Re: Re: Re: Re:

    Yes, I'm talking about the law. Considering that Mike started the discussion by saying Camelot could face "serious legal consequences," it's appropriate to discuss whether or not that's true.

     

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  27.  
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    Jay (profile), Apr 1st, 2011 @ 10:10am

    Re: Re: Re:

    Yep, copyright...

    It's the new phase in hiring mercenary contracts. Not putting anything on the market? Get a patent.

    Not sure about your creation of yesteryear? Get a copyright?

    Want to make money with little effort? Sue the other people with fake property.

    *thumbs up*

     

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  28.  
    identicon
    Anonymous Coward, Apr 1st, 2011 @ 10:11am

    Re: Re: Re: Re: Response to: Anonymous Coward on Apr 1st, 2011 @ 9:05am

    It all comes down to intent.

    If they intended not to pay the loan, just to temporarily gain the rights, then it is fraud.

    If they planned to pay the loan, and were unable to do so, then it isn't fraud.

    Personally, I don't see how they could have honestly expected to make enough money in time to service the loan.


    That's exactly right. For it to be fraud, there must that intent. We have no information one way or the other whether it was fraud or not. If it was fraud, then the contract could be rescinded, and the rights would therefore have never transferred to Camelot.

     

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  29.  
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    Anonymous Coward, Apr 1st, 2011 @ 10:13am

    Re: Re: Re: Re:

    Are you trying to add something to the discussion? If so, I don't see it.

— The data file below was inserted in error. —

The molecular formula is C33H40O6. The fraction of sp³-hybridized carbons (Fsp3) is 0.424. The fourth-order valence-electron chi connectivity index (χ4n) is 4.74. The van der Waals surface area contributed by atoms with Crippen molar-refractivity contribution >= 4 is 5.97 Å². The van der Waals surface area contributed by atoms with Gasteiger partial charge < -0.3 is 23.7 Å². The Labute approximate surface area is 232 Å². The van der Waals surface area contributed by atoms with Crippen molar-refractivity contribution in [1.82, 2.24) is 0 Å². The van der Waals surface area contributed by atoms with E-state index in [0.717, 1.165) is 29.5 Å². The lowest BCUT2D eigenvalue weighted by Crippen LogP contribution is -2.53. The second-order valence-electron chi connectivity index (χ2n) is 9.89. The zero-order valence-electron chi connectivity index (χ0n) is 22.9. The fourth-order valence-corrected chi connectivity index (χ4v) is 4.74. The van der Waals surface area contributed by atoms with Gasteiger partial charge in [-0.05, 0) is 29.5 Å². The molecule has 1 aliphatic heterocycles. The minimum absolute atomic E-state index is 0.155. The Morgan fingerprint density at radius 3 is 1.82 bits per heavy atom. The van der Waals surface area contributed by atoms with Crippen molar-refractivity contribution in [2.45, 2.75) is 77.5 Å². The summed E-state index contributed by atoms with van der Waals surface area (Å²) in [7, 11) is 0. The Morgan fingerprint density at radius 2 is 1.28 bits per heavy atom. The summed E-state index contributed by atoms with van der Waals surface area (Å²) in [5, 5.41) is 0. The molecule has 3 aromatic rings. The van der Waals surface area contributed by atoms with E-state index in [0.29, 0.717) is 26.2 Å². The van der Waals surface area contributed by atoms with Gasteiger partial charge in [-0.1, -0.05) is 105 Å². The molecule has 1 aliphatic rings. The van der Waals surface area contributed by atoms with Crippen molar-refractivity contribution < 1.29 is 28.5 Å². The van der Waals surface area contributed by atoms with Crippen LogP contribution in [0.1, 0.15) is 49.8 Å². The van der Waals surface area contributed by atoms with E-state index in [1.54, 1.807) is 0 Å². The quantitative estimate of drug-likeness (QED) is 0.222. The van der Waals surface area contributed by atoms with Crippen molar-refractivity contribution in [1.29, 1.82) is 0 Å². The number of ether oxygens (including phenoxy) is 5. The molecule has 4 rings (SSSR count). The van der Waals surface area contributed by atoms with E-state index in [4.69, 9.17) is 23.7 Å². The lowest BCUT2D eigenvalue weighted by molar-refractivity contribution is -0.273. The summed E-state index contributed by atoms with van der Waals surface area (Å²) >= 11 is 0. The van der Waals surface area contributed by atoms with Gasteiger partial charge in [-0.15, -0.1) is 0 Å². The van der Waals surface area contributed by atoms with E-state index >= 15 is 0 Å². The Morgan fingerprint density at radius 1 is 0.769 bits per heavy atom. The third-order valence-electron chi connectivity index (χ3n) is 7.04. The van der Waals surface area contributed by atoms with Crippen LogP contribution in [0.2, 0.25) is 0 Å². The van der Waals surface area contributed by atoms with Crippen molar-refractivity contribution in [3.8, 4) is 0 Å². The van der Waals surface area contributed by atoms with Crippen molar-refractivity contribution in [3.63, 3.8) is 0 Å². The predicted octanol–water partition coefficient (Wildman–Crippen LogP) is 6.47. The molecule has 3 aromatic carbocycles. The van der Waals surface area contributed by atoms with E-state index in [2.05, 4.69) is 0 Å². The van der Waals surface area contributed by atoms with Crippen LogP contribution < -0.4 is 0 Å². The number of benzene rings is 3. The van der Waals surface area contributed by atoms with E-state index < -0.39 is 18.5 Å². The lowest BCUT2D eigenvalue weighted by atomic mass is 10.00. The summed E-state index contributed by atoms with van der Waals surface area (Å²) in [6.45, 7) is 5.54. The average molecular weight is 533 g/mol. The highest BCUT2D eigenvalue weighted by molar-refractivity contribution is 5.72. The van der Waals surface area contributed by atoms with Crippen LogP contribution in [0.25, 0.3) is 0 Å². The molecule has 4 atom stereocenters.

reply to this | link to this | view in thread ]

  30.  
    identicon
    Anonymous Coward, Apr 1st, 2011 @ 10:23am

    Re: Re: Re: Re: Re:

    That's because your IP is in the way.

     

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  31.  
    identicon
    Anonymous Coward, Apr 1st, 2011 @ 10:36am

    Re: Re: Re: Re: Re: Response to: Anonymous Coward on Apr 1st, 2011 @ 9:05am

    So what you are the saying is, that even though I never had any intent to repay the loan, and no one knows that, all I have to do is outwardly portray to everyone that I did intend to repay the loan, as evidenced by me making the first payment, and voila! I have a successful business model that people like you would support.

     

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  32.  
    identicon
    Anonymous Coward, Apr 1st, 2011 @ 10:36am

    Re: Re: Re: Re: Re:

    I accept your apology.

     

    reply to this | link to this | view in thread ]

  33.  
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    The eejit (profile), Apr 1st, 2011 @ 10:39am

    Re: Re: Re: Re: Re:

    Then why shouldn't they, or rather their legal team, face ethics sanctions for this? IT's a pretty good case of extortive attempts.

     

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  34.  
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    The eejit (profile), Apr 1st, 2011 @ 10:46am

    Re: Re: Re: Re: Re:

    And taken away when Camelot defaulted.

     

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  35.  
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    Anonymous Coward, Apr 1st, 2011 @ 10:47am